CASE 1248

Heard at Montreal, Tuesday, September 11, 1984





(Decided on the basis of the parties' written submissions)

There appeared on behalf of the Company:

M. Gauthier Counsel, Sept Iles

R. L. Beaulieu Manager, Labour Relations, Sept Iles

K. Turriff Superintendent Train Movement, Sept Iles

T. McElroy Superintendent Maintenance of Way, Sept Iles

M. Tardif Assistant, Labour Relations, Sept Iles

J. Sirois Trainmaster, Sept Iles

And on behalf of the Union:

R. Cleary Counsel

J-M St. Pierre Vice-Chairman, Sept Iles

J. Roy General Chairman, Sept Iles



The Company appears to have encountered some difficulty in the implementation of my initial decision in this matter. Such difficulty was not unanticipated. My conclusions with respect to the disposition of the parties' dispute is summarized in the final paragraph:

In sum, I am of the view that the Company's use of non bargaining unit personnel in the operation of the Loram and Sperry vehicles should be restricted to the uses for which those vehicles were designed even when operating under the TOP regulations. However, to the extent those vehicles have been used for purposes that are consistent with the operation of a "train", the Company is obliged to use conductor or other bargaining unit personnel. The Company's concession that the two vehicles in question while operating under Form "C" clearances operated as "trains" has convinced me that a portion of the time these same vehicles were used after February 14, 1983, they were used as "trains" even when operating under TOP regulation. The onus of distinguishing the uses to which those vehicles have been made since February 14, 1983 rests with the Company. As a result I shall remain seized of all outstanding issues inclusive of compensation in the event of difficulty in the implementation of this decision.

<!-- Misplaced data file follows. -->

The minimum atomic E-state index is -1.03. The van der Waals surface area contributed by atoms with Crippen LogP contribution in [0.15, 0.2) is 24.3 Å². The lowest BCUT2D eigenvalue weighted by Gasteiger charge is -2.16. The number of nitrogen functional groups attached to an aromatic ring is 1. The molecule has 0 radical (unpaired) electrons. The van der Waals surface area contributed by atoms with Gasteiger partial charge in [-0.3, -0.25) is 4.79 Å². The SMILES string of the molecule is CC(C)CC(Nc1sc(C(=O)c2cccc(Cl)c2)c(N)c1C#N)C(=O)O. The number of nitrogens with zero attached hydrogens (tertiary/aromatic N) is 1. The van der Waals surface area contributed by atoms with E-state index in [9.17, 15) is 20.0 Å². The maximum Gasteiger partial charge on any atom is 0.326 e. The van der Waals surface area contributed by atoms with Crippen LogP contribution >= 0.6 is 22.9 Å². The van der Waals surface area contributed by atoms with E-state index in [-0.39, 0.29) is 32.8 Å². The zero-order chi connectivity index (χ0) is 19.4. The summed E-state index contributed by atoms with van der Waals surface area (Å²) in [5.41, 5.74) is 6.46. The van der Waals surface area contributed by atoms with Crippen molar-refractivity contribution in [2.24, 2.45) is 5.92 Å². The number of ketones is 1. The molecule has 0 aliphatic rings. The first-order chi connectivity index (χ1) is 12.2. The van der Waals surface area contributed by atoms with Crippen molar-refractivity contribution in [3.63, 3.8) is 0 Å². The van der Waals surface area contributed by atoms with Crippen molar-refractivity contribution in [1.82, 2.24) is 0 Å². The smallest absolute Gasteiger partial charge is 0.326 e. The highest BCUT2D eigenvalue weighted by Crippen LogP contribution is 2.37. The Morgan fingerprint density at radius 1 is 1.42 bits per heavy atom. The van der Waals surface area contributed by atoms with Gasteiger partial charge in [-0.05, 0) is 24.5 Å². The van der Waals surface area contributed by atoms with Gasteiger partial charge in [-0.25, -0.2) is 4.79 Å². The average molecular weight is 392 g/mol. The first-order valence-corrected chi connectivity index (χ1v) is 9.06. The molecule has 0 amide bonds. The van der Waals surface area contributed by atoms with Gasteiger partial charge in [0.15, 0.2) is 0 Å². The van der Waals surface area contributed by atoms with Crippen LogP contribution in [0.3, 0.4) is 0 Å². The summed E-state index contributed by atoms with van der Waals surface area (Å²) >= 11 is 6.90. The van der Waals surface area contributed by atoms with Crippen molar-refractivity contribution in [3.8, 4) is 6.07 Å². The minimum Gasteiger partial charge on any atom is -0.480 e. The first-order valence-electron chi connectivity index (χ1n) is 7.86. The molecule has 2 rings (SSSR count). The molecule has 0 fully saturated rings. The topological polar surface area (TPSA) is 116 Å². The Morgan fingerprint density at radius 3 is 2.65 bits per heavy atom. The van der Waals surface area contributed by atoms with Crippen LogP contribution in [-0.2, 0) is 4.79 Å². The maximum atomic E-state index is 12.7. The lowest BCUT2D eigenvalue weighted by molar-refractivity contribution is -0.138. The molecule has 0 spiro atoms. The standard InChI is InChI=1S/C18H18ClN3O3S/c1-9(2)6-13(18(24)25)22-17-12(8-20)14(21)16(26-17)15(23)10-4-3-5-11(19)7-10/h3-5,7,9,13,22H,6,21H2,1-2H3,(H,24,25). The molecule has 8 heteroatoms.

Of course, the problem imposed upon the Company is the task of differentiating the functions performed by the Loram Rail Grinder and the Sperry Rail Testing Car for which it was designed from the functions that are consistent with the operation of a train. And, indeed, the manner in which the Company has elected to operate these vehicles through successive recourse to TOP regulations renders the task of making this distinction for practical purposes impossible. It is clear that so long as the vehicles are used in this manner the integral operation of both functions simultaneously is unavoidable.

Accordingly, the only practical solution to this conundrum is to make an order directing monetary compensation for that aspect of the vehicles function that can best be described as an operation consistent with a train. In making what I consider to be an appropriate monetary award, I am not requiring the Company to assign Trade Union personnel to each vehicle. I accept the Company's representation that this would be a totally impractical, if not absurd, exercise. The order for compensation is directed to the Trade Union in trust for the benefit of its membership on the following basis:

(i) Effective February 14, 1983, the Company shall compensate the Trade Union at the rate of one half the hourly rate paid the conductor for the period of time in which "The Loram Grinder" has been used;

(ii) Effective February 14, 1983, the Company shall compensate the Trade Union at the rate of one half the hourly rate paid the conductor and "flagman" for the period of time in which "The Sperry Rail Testing Car" has been used.

I shall remain seized for the purpose of implementation of both directives.

(signed) DAVID H. KATES